Associated injuries: hearing loss, limb injury

PTSD/Anxiety Disorders

Blast Injury: More of the Same?
glasgow coma scale
Best Eye Response. (4)

No eye opening.

Eye opening to pain.

Eye opening to verbal command.

Eyes open spontaneously.

Best Verbal Response. (5)

No verbal response

Incomprehensible sounds.

Inappropriate words.



Best Motor Response. (6)

No motor response.

Extension to pain.

Flexion to pain.

Withdrawal from pain.

Localising pain.

Obeys Commands.

E + V + M = Total

Severe 3-8

Moderate 9-12

Mild 13-15

Glasgow Coma Scale
posttraumatic amnesia
Posttraumatic Amnesia
  • length of time from the point of injury until the individual has a continuous memory for ongoing events
  • Better predictor of functional outcome than GCS
what is concussion
What is concussion?
  • Mild Traumatic Brain Injury (MTBI)
  • Defined by symptoms (1 or more)
    • Any period of observed or self-reported
      • Transient confusion, disorientation or impaired consciousness
      • Dysfunction of memory around the time of the injury
      • Loss of consciousness lasting less than 30 minutes
Observed signs of neurological or neuropsychological problem
    • Seizures right afterwards
    • Young children – irritability, lethargy, vomiting
    • Symptoms like headache, dizziness, irritability, fatigue or poor concentration soon after injury
what happens in the brain
What Happens in the Brain?
  • Decreased blood flow
    • May not see it for 2-3 days afterwards and can last for a week
  • Hyperglyocolysis (high metabolism)
  • Excitotoxicity (glutamate)
  • Abnormal ion flows from cells
how often does it happen
How often does it happen?
  • Centers for Disease Control estimates:
    • 1.5 million people a year have a TBI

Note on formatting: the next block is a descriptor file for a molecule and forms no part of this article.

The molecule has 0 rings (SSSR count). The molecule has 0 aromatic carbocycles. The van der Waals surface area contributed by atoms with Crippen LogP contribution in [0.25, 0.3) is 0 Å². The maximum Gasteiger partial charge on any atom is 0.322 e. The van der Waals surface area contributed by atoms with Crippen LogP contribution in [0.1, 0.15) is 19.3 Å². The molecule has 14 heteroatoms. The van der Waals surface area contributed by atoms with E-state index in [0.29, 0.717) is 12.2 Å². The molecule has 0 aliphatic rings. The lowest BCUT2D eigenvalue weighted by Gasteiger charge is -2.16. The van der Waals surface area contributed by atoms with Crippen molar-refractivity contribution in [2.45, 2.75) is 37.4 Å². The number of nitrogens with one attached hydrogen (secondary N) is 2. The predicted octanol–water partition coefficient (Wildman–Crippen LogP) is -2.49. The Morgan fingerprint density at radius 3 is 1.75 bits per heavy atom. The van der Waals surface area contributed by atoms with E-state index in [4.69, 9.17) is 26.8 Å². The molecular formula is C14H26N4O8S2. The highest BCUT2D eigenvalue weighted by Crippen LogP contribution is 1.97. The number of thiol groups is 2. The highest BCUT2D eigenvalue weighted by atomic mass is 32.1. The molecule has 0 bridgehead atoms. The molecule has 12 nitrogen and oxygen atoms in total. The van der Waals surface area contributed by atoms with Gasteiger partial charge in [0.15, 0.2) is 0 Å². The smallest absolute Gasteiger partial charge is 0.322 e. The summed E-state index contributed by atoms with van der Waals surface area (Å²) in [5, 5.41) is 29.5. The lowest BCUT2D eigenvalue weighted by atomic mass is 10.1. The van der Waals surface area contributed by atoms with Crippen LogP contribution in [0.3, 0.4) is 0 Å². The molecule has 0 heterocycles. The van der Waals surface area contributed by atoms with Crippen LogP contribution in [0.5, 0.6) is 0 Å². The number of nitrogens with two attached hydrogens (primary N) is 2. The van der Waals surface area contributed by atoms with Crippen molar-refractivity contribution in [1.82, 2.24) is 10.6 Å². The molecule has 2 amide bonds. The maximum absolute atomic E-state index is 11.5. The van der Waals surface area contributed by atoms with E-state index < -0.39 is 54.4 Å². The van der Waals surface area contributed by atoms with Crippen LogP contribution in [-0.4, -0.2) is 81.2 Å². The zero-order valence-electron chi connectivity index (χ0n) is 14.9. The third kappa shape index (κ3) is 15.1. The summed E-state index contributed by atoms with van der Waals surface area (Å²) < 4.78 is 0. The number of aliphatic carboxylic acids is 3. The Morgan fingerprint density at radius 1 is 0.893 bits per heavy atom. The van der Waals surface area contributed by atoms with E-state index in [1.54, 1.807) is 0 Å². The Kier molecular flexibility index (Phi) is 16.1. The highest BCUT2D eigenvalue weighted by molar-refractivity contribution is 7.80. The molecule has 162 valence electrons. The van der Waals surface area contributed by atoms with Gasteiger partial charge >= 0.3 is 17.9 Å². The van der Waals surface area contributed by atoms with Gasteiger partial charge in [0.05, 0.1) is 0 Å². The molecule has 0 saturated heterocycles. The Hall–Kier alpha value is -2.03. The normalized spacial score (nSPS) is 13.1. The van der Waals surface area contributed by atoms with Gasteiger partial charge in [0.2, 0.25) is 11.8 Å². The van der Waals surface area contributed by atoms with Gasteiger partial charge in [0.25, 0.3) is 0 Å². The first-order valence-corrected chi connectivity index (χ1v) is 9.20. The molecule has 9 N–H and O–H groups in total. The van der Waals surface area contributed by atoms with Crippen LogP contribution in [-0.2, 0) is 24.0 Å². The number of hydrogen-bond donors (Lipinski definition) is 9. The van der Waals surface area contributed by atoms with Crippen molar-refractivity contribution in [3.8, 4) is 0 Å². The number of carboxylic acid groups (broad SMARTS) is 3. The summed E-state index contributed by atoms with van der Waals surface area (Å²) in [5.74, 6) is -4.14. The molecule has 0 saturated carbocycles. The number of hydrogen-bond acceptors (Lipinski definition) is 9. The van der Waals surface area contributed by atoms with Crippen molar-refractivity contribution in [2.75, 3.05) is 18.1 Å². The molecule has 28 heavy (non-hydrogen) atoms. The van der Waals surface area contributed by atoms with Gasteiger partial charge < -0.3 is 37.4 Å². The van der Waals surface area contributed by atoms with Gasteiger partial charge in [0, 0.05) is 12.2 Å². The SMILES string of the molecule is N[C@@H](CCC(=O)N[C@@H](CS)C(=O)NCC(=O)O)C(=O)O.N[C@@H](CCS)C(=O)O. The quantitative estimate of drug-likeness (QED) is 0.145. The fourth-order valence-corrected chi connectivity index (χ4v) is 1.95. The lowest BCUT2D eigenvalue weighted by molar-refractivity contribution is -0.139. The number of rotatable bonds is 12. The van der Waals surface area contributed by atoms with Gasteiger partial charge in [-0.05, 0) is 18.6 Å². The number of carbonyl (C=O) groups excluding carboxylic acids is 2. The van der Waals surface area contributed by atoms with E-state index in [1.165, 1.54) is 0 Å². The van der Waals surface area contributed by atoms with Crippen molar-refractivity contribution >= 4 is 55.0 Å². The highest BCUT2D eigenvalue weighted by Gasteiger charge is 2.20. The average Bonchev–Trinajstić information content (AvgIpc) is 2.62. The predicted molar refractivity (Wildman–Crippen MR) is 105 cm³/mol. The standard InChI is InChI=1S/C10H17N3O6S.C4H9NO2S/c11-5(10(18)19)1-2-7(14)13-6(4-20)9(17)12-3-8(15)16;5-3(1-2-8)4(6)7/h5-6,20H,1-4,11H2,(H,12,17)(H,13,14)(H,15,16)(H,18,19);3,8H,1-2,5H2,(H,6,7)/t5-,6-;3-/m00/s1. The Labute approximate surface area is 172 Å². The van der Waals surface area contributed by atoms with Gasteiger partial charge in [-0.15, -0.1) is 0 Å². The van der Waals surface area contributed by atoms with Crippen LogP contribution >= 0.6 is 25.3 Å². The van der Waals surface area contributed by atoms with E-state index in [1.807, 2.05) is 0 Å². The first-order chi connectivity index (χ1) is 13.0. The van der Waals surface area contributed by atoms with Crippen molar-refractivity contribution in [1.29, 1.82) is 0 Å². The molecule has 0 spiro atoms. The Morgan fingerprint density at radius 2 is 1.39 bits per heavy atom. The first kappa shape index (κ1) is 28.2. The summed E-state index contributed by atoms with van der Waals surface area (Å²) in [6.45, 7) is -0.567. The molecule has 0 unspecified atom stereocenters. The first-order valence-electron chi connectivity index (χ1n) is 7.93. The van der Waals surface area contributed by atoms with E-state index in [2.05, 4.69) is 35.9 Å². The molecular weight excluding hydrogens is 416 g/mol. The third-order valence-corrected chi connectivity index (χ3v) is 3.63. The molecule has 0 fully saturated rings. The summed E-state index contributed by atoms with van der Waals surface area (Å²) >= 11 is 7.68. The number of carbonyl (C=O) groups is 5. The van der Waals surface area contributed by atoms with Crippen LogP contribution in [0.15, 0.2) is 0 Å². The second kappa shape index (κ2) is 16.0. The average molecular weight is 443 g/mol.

• About 75% of these are mild (like concussions)
    • Don’t really know how many because:
      • No one keeps track outside of hospitals
      • Lots of concussions aren’t reported to anyone
features of concussion
Features of concussion
  • Vacant stare (befuddled expression)
  • Delayed verbal and motor responses
  • Confusion and inability to focus attention
  • Disorientation
  • Slurred or incoherent speech
  • Gross observable incoordination
features of concussion31
Features of concussion
  • Emotions out of proportion to circumstances
  • Memory deficits
  • Any period of loss of consciousness
symptoms of concussion
Symptoms of concussion
  • Early symptoms
    • Headache
    • Dizziness or vertigo
    • Lack of awareness of surroundings
    • Nausea or vomiting
late symptoms of concussion
Late symptoms of concussion
  • Persistent low grade headache
  • Light-headedness
  • Poor attention and concentration
  • Memory dysfunction
  • Easy fatiguability
  • Irritability and low frustration tolerance
  • Intolerance of bright lights or diffulty focusing vision
  • Intolerance of loud noises, ringing in the ears
  • Anxiety and/or depressed mood
  • Sleep disturbance
  • hypertension (HTN), fever, tachycardia, tachypnea, pupillary dilation, and extensor posturing
  • Elevated catecholamine levels in proportion to the severity of injury, diffuse axonal injury, and brainstem injury
treatment for posturing
Treatment for posturing
  • Range of motion
  • Splinting or casting
  • Botulinum toxin or phenol injections
  • Dantrolene
  • Control of dysautonomic episodes
metabolic electrolyte disturbances
Metabolic/Electrolyte Disturbances
  • Disorders of Sodium: Syndrome of Inappropriate Antidiuretic Hormone (SIADH)
    • hyponatremia, lethargy, nausea, seizures
      • exclude adrenal insufficiency, drug causes (carbamazepine)
      • water restriction, free sodium use, NSS
metabolic electrolyte disorders
Metabolic/Electrolyte Disorders